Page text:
Sunday, February 13, 2005
Interview with Edgar Wright - Director of Shaun of the Dead
Fresh off a coast-to-coast American promotional trip, director Edgar Wright took time out of his busy schedule to talk with David Michael Brown about Shaun of the Dead, George Romero and casting 100's of Zombies.
How did the press junket across the States go?
It was great, across 17 different cities. The response has been really good; being somewhere where people don't necessarily know you and have the film go down well. Each night they'd be a couple of hard-core Spaced fans, people who watch it on region free DVD players but apart from that everyone was watching it completely cold so that was really nice. It was good that there wasn't anything that the Americans didn't get apart from a joke about Cornetto's but aside from that they really took to it.
What was it like seeing the film on the big screen for the first time? I was at the London Frightfest Festival a couple of years ago when you showed some footage and it went down really well.
Absolutely, I suppose in a way we've been slightly starved of an audience for a while as Spaced didn't have a laughter track at all. I started of making shorts and I showed them to audiences. That was the first thing that got me really excited having some form of palpable reaction or noise from an audience. It was funny, we were at Comic Con in San Diego, we showed the trailer and talked about Shaun, we also showed 10 minute clips of Spaced and it was amazing watching it with 3000 people, they were really laughing, it brought it home that we hadn't had this reaction for ages.
Watching Shaun of the Dead it reminded me of American Werewolf, half the audience laughing, the other half hiding under their seat.
Cool! There are lots of other horror comedies that I love like Evil Dead 2 and Braindead, both of those go further into the comedy side. Both of them are very cartoonish, more live action Looney tunes that horror. American Werewolf probably plays its scares a little straighter. In a way, even though it's a comedy we wanted the horror aspect to have a straighter edge to it. It is a nice mix and in a way I think every horror comedy going to be different, there's a world between Shaun of the Dead and American Werewolf or Evil Dead 2 and American Werewolf. Even Young Frankenstein and American Werewolf. They all work in slightly different ways and that's what's interesting about them. Other ones such as Scary Movie are much more of a spoof; you wouldn't call it a horror film in any regard.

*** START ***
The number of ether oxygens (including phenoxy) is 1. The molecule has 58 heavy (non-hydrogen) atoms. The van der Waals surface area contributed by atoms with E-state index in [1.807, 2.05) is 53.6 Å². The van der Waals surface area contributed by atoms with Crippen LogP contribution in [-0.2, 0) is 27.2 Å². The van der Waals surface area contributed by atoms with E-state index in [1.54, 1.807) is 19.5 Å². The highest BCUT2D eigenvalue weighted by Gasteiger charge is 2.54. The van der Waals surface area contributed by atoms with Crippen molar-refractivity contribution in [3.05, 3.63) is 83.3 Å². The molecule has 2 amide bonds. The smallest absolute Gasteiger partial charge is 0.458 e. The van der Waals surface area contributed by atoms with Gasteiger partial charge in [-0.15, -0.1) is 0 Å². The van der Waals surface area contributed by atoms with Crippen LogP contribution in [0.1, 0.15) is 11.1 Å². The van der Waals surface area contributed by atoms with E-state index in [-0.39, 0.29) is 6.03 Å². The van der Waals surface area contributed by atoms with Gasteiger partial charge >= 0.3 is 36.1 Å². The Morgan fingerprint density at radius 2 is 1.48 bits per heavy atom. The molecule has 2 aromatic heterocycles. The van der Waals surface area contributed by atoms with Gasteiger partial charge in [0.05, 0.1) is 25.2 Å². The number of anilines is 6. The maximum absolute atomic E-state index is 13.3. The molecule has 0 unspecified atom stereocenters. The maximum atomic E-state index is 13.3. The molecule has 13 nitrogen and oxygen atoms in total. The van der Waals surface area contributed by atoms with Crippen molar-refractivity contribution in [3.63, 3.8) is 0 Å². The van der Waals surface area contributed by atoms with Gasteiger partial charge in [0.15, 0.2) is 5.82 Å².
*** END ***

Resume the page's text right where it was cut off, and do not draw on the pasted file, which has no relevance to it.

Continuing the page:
You mentioned Evil Dead 2 and Braindead, were Sam Raimi and Peter Jackson big influences on Shaun of the Dead?
Well not specifically in terms of humour, if anything both of them were an inspiration to me as a director, specifically in the way they started. We were really lucky that both of them have actually seen the film, they both loved it and gave us press quotes. Peter Jackson said it was his favourite film of the year and Sam Raimi said "Shaun of the Dead Rules!" I came back from the States to find a German Evil Dead 2 poster signed by Raimi and Rob Tappert which was really sweet. They saw it in LA whilst we were touring and really liked it.
Another obvious inspiration is George Romero's Dawn of the Dead. All the way through the film we get snippets of Goblin music, Shaun works at Foree Electronics, lots of scenes are played out from his Zombie films, has Romero seen it?
He was the first to see it once we finished it and he loved it. He's bigged us up on several occasions now which is very sweet. He watched it on his own; he just really went for it. I think he didn't now what to expect, he'd heard it was happening and when he actually watched it he was like "Oh right! Its like a proper film." I think he was kind of expecting it to be like a student film. It was really cool that he really liked it, he gave us two different press quotes and his name is on the poster and that means the world to us.
The full version of this interview appears on www.terroraustralis.net